Sports Ethics: How to Crap-up a Season in Two Easy Steps

Kentucky Basketball RiotI have never met Coach John Calipari, though I admire what he has accomplished at Kentucky. A record of 38-1 isn’t exactly a failure; to make it to the Final Four is a big deal. They lost to a Wisconsin team that was also a 1-seed. It wasn’t the case of losing to a huge underdog. It was a loss and the loss stings, but life goes on and every fan who understands basketball knows that a 38-0 run prior to the loss is nothing short of amazing. You celebrate that. You be humble in that.

At the press conference (I hate those things!) following the loss, Kentucky guard Andrew Harrison blurted an insensitive insult toward Wisconsin standout Frank Kaminsky. It was a racial slur made in the heat of the moment, but in my heart I don’t feel it was at all racist. In fact, Harrison, who is black, made the racist slur toward a white player using a term traditionally used for black players. In other words, they were words blurted by a 20 year-old kid who was upset. Did it kind of tarnish an image of a 38-1 team? Maybe. A little.

As an aside, one of our Sports Ethics courses specifically coaches athletes on how to handle the media and social media situations.

To his credit, when Coach Calipari was interviewed over the weekend, he defended Andrew Harrison. He did not apologize and he did not back down to play some kind of politically correct game. He said the same thing I would have said: his player is a young kid who meant no harm and said something stupid he regretted. His player apologized to Kaminsky and it’s forgotten. Again, I could have helped prevent it, but no lasting harm was done.

What Calipari can’t control

What John Calipari or Andrew Harrison could not control were more than 1,000 completely classless Kentucky students who decided to storm a residential Lexington neighborhood and riot. The students set fires, smashed bottles, did property damage and fought the police. There were about 31 arrests. Why? Because their team lost. Well, boo-freakin’-hoo.

Whatever the rioters believe themselves to be, here is what they are not: “fans.” They were drunk, they were disorderly, they fought the police, they didn’t care one bit about the property they damaged, and they cared for only one thing: themselves. The amazing accomplishment of 38-0 was irrelevant to them.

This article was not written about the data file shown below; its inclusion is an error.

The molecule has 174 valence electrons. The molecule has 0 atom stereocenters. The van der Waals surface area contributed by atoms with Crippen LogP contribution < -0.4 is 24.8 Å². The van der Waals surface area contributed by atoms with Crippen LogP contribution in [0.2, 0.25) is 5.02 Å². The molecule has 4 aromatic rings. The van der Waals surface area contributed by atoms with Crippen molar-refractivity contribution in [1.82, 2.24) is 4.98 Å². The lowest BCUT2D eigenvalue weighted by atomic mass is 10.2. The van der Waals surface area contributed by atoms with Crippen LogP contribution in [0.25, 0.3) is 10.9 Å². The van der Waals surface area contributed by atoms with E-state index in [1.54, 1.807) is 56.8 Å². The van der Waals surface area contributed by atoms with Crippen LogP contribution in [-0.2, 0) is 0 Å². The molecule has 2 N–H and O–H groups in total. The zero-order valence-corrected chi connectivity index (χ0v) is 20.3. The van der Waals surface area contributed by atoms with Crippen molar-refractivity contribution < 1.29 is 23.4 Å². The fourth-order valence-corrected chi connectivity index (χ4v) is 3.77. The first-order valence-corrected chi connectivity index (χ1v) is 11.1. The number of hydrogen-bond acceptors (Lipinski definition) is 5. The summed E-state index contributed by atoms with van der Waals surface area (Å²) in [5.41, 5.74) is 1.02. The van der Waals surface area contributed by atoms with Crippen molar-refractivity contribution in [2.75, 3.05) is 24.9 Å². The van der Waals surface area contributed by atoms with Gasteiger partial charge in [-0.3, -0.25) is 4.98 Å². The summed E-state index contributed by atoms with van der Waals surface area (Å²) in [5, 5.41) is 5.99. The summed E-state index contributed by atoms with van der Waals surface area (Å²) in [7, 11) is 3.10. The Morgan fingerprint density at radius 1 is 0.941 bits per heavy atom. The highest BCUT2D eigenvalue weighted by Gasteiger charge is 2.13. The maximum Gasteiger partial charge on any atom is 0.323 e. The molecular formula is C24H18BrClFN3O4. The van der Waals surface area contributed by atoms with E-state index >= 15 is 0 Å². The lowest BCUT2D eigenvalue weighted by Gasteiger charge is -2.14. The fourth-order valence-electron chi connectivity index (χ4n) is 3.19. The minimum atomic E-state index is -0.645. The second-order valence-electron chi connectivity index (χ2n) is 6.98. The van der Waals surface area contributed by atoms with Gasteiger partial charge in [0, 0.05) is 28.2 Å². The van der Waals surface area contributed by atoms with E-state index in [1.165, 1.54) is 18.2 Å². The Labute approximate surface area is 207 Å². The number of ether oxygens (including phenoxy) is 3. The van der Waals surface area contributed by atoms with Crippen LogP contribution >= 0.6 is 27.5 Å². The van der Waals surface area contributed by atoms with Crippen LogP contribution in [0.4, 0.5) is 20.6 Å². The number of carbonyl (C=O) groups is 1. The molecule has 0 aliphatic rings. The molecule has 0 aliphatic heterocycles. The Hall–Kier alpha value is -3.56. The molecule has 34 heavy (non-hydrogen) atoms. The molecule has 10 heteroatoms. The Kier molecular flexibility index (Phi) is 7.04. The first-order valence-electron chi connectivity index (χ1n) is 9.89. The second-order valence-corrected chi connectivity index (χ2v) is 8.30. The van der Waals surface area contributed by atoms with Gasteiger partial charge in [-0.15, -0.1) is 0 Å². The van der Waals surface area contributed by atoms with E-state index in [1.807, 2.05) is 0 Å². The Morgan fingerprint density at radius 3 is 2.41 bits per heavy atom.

It paints a much larger picture.

We have worked our way into a sports society that views the world through only one lens, and that is the lens of winning.

It is one of the reasons why I dislike the helicopter parent mentality; it is a major reason why I dislike sports leagues where every child gets a blue ribbon and a first place trophy. It is a huge reason why parents who sue teams because their precious child did not get enough playing time drives me crazy.

Second place is not the first loser. Second place is a motivation for kids or professionals to try harder, work harder and not to blame everyone and everything for their losses. Here’s another fact: maybe the kid who finishes second this week, finished 10th last week. That is nothing to be ashamed of – ever!

In life, we don’t all get the first place trophy. In life, if we believe we deserve to get more playing time or a better job or a bigger title, we work for it.

Chances are the Kentucky rioters that night have never played their hearts out in a game or puked out their guts on a practice field. Kentucky lost to a better Wisconsin team that night. It’s that simple.

Yes, you can feel bad as a fan, but life goes on. The rioters did what they could to crap up a spectacular season, and not one Kentucky player had a thing to do with it. That night, Kentucky finished 38-2, but don’t blame the team.

 

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